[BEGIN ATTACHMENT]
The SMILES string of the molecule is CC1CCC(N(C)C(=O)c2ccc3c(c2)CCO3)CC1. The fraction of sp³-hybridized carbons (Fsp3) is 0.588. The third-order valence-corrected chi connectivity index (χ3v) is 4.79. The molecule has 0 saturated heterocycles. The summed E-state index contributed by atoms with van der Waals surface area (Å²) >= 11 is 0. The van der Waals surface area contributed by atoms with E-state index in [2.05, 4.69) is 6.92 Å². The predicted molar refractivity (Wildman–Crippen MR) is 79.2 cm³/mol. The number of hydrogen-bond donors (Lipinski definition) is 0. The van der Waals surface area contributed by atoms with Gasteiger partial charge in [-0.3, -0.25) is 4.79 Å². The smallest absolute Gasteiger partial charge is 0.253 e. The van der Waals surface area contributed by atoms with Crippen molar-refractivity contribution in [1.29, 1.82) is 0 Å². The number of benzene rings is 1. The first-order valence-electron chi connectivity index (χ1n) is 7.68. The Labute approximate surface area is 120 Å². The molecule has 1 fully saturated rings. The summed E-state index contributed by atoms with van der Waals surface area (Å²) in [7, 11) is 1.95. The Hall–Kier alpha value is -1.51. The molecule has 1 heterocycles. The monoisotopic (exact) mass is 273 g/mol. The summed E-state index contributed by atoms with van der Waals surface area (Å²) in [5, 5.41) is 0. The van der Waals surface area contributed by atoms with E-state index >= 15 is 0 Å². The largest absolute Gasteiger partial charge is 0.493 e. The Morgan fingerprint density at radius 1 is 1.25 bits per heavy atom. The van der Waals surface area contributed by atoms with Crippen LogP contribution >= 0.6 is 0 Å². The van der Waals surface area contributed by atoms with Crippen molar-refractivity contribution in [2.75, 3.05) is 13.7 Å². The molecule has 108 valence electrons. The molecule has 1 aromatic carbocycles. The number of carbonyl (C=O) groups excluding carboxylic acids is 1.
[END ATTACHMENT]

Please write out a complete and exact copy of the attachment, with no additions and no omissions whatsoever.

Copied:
The SMILES string of the molecule is CC1CCC(N(C)C(=O)c2ccc3c(c2)CCO3)CC1. The fraction of sp³-hybridized carbons (Fsp3) is 0.588. The third-order valence-corrected chi connectivity index (χ3v) is 4.79. The molecule has 0 saturated heterocycles. The summed E-state index contributed by atoms with van der Waals surface area (Å²) >= 11 is 0. The van der Waals surface area contributed by atoms with E-state index in [2.05, 4.69) is 6.92 Å². The predicted molar refractivity (Wildman–Crippen MR) is 79.2 cm³/mol. The number of hydrogen-bond donors (Lipinski definition) is 0. The van der Waals surface area contributed by atoms with Gasteiger partial charge in [-0.3, -0.25) is 4.79 Å². The smallest absolute Gasteiger partial charge is 0.253 e. The van der Waals surface area contributed by atoms with Crippen molar-refractivity contribution in [1.29, 1.82) is 0 Å². The number of benzene rings is 1. The first-order valence-electron chi connectivity index (χ1n) is 7.68. The Labute approximate surface area is 120 Å². The molecule has 1 fully saturated rings. The summed E-state index contributed by atoms with van der Waals surface area (Å²) in [7, 11) is 1.95. The Hall–Kier alpha value is -1.51. The molecule has 1 heterocycles. The monoisotopic (exact) mass is 273 g/mol. The summed E-state index contributed by atoms with van der Waals surface area (Å²) in [5, 5.41) is 0. The van der Waals surface area contributed by atoms with E-state index >= 15 is 0 Å². The largest absolute Gasteiger partial charge is 0.493 e. The Morgan fingerprint density at radius 1 is 1.25 bits per heavy atom. The van der Waals surface area contributed by atoms with Crippen LogP contribution >= 0.6 is 0 Å². The van der Waals surface area contributed by atoms with Crippen molar-refractivity contribution in [2.75, 3.05) is 13.7 Å². The molecule has 108 valence electrons. The molecule has 1 aromatic carbocycles. The number of carbonyl (C=O) groups excluding carboxylic acids is 1.